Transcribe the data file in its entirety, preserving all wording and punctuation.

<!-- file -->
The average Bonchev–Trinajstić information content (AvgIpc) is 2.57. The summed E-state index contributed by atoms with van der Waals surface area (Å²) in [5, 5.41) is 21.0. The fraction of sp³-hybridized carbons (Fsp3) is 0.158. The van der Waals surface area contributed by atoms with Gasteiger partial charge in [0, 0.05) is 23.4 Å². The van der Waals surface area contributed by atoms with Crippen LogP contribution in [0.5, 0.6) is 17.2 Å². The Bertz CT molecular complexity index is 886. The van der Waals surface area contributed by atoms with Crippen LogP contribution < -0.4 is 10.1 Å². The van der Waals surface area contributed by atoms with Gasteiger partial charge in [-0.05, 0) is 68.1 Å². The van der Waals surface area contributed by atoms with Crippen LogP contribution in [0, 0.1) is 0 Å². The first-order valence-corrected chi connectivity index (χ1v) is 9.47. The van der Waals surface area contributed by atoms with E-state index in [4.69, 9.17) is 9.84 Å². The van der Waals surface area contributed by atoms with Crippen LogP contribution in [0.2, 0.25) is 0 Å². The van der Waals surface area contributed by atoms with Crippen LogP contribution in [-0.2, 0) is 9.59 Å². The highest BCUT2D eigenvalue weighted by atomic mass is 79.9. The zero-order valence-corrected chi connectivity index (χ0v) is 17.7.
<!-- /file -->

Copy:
The average Bonchev–Trinajstić information content (AvgIpc) is 2.57. The summed E-state index contributed by atoms with van der Waals surface area (Å²) in [5, 5.41) is 21.0. The fraction of sp³-hybridized carbons (Fsp3) is 0.158. The van der Waals surface area contributed by atoms with Gasteiger partial charge in [0, 0.05) is 23.4 Å². The van der Waals surface area contributed by atoms with Crippen LogP contribution in [0.5, 0.6) is 17.2 Å². The Bertz CT molecular complexity index is 886. The van der Waals surface area contributed by atoms with Crippen LogP contribution < -0.4 is 10.1 Å². The van der Waals surface area contributed by atoms with Gasteiger partial charge in [-0.05, 0) is 68.1 Å². The van der Waals surface area contributed by atoms with Crippen LogP contribution in [0, 0.1) is 0 Å². The first-order valence-corrected chi connectivity index (χ1v) is 9.47. The van der Waals surface area contributed by atoms with E-state index in [4.69, 9.17) is 9.84 Å². The van der Waals surface area contributed by atoms with Crippen LogP contribution in [0.2, 0.25) is 0 Å². The van der Waals surface area contributed by atoms with Crippen LogP contribution in [-0.2, 0) is 9.59 Å². The highest BCUT2D eigenvalue weighted by atomic mass is 79.9. The zero-order valence-corrected chi connectivity index (χ0v) is 17.7.